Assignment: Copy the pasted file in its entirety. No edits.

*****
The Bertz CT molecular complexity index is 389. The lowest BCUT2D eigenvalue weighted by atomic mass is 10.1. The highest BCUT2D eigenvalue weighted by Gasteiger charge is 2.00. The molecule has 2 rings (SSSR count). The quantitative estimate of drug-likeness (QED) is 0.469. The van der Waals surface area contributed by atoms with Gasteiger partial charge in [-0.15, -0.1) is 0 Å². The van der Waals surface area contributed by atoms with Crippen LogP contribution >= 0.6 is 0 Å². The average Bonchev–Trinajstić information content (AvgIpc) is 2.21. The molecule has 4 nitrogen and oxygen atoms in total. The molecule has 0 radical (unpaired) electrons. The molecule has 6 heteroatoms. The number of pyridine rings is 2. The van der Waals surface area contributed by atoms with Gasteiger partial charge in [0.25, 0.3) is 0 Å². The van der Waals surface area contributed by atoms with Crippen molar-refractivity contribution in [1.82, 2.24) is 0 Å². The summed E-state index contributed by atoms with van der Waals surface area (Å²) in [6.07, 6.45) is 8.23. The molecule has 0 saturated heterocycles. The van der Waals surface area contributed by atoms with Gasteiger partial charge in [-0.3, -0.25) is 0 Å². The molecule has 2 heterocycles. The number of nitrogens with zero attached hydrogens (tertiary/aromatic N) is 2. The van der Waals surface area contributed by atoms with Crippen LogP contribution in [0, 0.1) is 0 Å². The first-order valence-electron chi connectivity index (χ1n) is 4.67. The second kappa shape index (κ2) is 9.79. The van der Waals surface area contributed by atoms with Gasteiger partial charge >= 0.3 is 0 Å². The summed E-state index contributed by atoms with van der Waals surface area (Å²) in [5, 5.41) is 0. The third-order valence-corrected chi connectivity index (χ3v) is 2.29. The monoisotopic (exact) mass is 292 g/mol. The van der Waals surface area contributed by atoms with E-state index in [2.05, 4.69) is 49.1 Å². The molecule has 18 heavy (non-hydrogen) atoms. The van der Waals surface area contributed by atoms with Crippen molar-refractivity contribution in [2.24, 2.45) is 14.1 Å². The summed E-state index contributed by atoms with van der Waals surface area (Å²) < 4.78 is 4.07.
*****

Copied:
The Bertz CT molecular complexity index is 389. The lowest BCUT2D eigenvalue weighted by atomic mass is 10.1. The highest BCUT2D eigenvalue weighted by Gasteiger charge is 2.00. The molecule has 2 rings (SSSR count). The quantitative estimate of drug-likeness (QED) is 0.469. The van der Waals surface area contributed by atoms with Gasteiger partial charge in [-0.15, -0.1) is 0 Å². The van der Waals surface area contributed by atoms with Crippen LogP contribution >= 0.6 is 0 Å². The average Bonchev–Trinajstić information content (AvgIpc) is 2.21. The molecule has 4 nitrogen and oxygen atoms in total. The molecule has 0 radical (unpaired) electrons. The molecule has 6 heteroatoms. The number of pyridine rings is 2. The van der Waals surface area contributed by atoms with Gasteiger partial charge in [0.25, 0.3) is 0 Å². The van der Waals surface area contributed by atoms with Crippen molar-refractivity contribution in [1.82, 2.24) is 0 Å². The summed E-state index contributed by atoms with van der Waals surface area (Å²) in [6.07, 6.45) is 8.23. The molecule has 0 saturated heterocycles. The van der Waals surface area contributed by atoms with Gasteiger partial charge in [-0.3, -0.25) is 0 Å². The molecule has 2 heterocycles. The number of nitrogens with zero attached hydrogens (tertiary/aromatic N) is 2. The van der Waals surface area contributed by atoms with Crippen LogP contribution in [0, 0.1) is 0 Å². The first-order valence-electron chi connectivity index (χ1n) is 4.67. The second kappa shape index (κ2) is 9.79. The van der Waals surface area contributed by atoms with Gasteiger partial charge >= 0.3 is 0 Å². The summed E-state index contributed by atoms with van der Waals surface area (Å²) in [5, 5.41) is 0. The third-order valence-corrected chi connectivity index (χ3v) is 2.29. The monoisotopic (exact) mass is 292 g/mol. The van der Waals surface area contributed by atoms with E-state index in [2.05, 4.69) is 49.1 Å². The molecule has 18 heavy (non-hydrogen) atoms. The van der Waals surface area contributed by atoms with Crippen molar-refractivity contribution in [2.24, 2.45) is 14.1 Å². The summed E-state index contributed by atoms with van der Waals surface area (Å²) < 4.78 is 4.07.